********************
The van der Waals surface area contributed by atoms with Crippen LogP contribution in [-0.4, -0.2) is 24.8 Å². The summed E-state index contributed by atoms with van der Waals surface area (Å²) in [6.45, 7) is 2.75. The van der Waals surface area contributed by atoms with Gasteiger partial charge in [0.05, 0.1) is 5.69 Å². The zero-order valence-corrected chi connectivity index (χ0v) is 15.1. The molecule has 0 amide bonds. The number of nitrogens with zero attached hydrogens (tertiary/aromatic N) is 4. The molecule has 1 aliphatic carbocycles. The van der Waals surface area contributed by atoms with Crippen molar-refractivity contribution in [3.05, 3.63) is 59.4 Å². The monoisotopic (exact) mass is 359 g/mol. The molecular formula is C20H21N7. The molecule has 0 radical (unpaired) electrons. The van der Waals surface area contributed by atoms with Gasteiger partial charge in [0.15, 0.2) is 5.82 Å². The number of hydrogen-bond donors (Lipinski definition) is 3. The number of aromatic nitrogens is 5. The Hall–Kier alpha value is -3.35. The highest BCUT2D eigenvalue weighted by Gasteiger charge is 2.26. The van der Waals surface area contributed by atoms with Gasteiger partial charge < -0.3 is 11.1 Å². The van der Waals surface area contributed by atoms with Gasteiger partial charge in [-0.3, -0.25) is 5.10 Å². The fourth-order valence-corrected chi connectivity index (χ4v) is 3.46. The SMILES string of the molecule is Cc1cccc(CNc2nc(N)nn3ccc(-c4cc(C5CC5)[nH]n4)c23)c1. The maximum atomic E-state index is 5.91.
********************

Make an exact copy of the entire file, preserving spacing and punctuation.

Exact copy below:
The van der Waals surface area contributed by atoms with Crippen LogP contribution in [-0.4, -0.2) is 24.8 Å². The summed E-state index contributed by atoms with van der Waals surface area (Å²) in [6.45, 7) is 2.75. The van der Waals surface area contributed by atoms with Gasteiger partial charge in [0.05, 0.1) is 5.69 Å². The zero-order valence-corrected chi connectivity index (χ0v) is 15.1. The molecule has 0 amide bonds. The number of nitrogens with zero attached hydrogens (tertiary/aromatic N) is 4. The molecule has 1 aliphatic carbocycles. The van der Waals surface area contributed by atoms with Crippen molar-refractivity contribution in [3.05, 3.63) is 59.4 Å². The monoisotopic (exact) mass is 359 g/mol. The molecular formula is C20H21N7. The molecule has 0 radical (unpaired) electrons. The van der Waals surface area contributed by atoms with Gasteiger partial charge in [0.15, 0.2) is 5.82 Å². The number of hydrogen-bond donors (Lipinski definition) is 3. The number of aromatic nitrogens is 5. The Hall–Kier alpha value is -3.35. The highest BCUT2D eigenvalue weighted by Gasteiger charge is 2.26. The van der Waals surface area contributed by atoms with Gasteiger partial charge < -0.3 is 11.1 Å². The van der Waals surface area contributed by atoms with Gasteiger partial charge in [-0.3, -0.25) is 5.10 Å². The fourth-order valence-corrected chi connectivity index (χ4v) is 3.46. The SMILES string of the molecule is Cc1cccc(CNc2nc(N)nn3ccc(-c4cc(C5CC5)[nH]n4)c23)c1. The maximum atomic E-state index is 5.91.